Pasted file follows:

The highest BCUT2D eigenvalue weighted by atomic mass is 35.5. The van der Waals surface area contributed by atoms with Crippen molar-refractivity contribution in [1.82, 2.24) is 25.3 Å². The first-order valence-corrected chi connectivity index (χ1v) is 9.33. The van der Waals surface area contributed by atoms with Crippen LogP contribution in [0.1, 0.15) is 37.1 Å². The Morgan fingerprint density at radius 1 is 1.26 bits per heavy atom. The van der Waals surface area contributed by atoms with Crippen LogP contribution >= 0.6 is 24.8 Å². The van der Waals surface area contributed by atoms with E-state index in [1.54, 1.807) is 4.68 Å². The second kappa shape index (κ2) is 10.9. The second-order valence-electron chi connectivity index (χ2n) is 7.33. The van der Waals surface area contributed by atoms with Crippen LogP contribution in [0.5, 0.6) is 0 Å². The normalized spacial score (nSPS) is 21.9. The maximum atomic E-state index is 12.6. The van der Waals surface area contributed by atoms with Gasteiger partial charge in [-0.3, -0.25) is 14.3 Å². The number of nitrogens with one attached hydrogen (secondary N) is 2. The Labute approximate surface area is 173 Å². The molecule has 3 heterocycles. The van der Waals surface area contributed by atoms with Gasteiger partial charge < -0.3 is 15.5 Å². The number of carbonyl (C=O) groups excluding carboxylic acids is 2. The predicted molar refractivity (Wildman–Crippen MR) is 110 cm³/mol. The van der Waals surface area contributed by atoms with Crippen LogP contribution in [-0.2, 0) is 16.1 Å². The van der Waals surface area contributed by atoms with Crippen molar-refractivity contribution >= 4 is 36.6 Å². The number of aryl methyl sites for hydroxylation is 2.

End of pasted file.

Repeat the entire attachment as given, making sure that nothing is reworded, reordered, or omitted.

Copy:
The highest BCUT2D eigenvalue weighted by atomic mass is 35.5. The van der Waals surface area contributed by atoms with Crippen molar-refractivity contribution in [1.82, 2.24) is 25.3 Å². The first-order valence-corrected chi connectivity index (χ1v) is 9.33. The van der Waals surface area contributed by atoms with Crippen LogP contribution in [0.1, 0.15) is 37.1 Å². The Morgan fingerprint density at radius 1 is 1.26 bits per heavy atom. The van der Waals surface area contributed by atoms with Crippen LogP contribution >= 0.6 is 24.8 Å². The van der Waals surface area contributed by atoms with E-state index in [1.54, 1.807) is 4.68 Å². The second kappa shape index (κ2) is 10.9. The second-order valence-electron chi connectivity index (χ2n) is 7.33. The van der Waals surface area contributed by atoms with Crippen LogP contribution in [0.5, 0.6) is 0 Å². The normalized spacial score (nSPS) is 21.9. The maximum atomic E-state index is 12.6. The van der Waals surface area contributed by atoms with Gasteiger partial charge in [-0.3, -0.25) is 14.3 Å². The number of nitrogens with one attached hydrogen (secondary N) is 2. The Labute approximate surface area is 173 Å². The molecule has 3 heterocycles. The van der Waals surface area contributed by atoms with Gasteiger partial charge < -0.3 is 15.5 Å². The number of carbonyl (C=O) groups excluding carboxylic acids is 2. The predicted molar refractivity (Wildman–Crippen MR) is 110 cm³/mol. The van der Waals surface area contributed by atoms with Crippen LogP contribution in [-0.2, 0) is 16.1 Å². The van der Waals surface area contributed by atoms with Crippen molar-refractivity contribution >= 4 is 36.6 Å². The number of aryl methyl sites for hydroxylation is 2.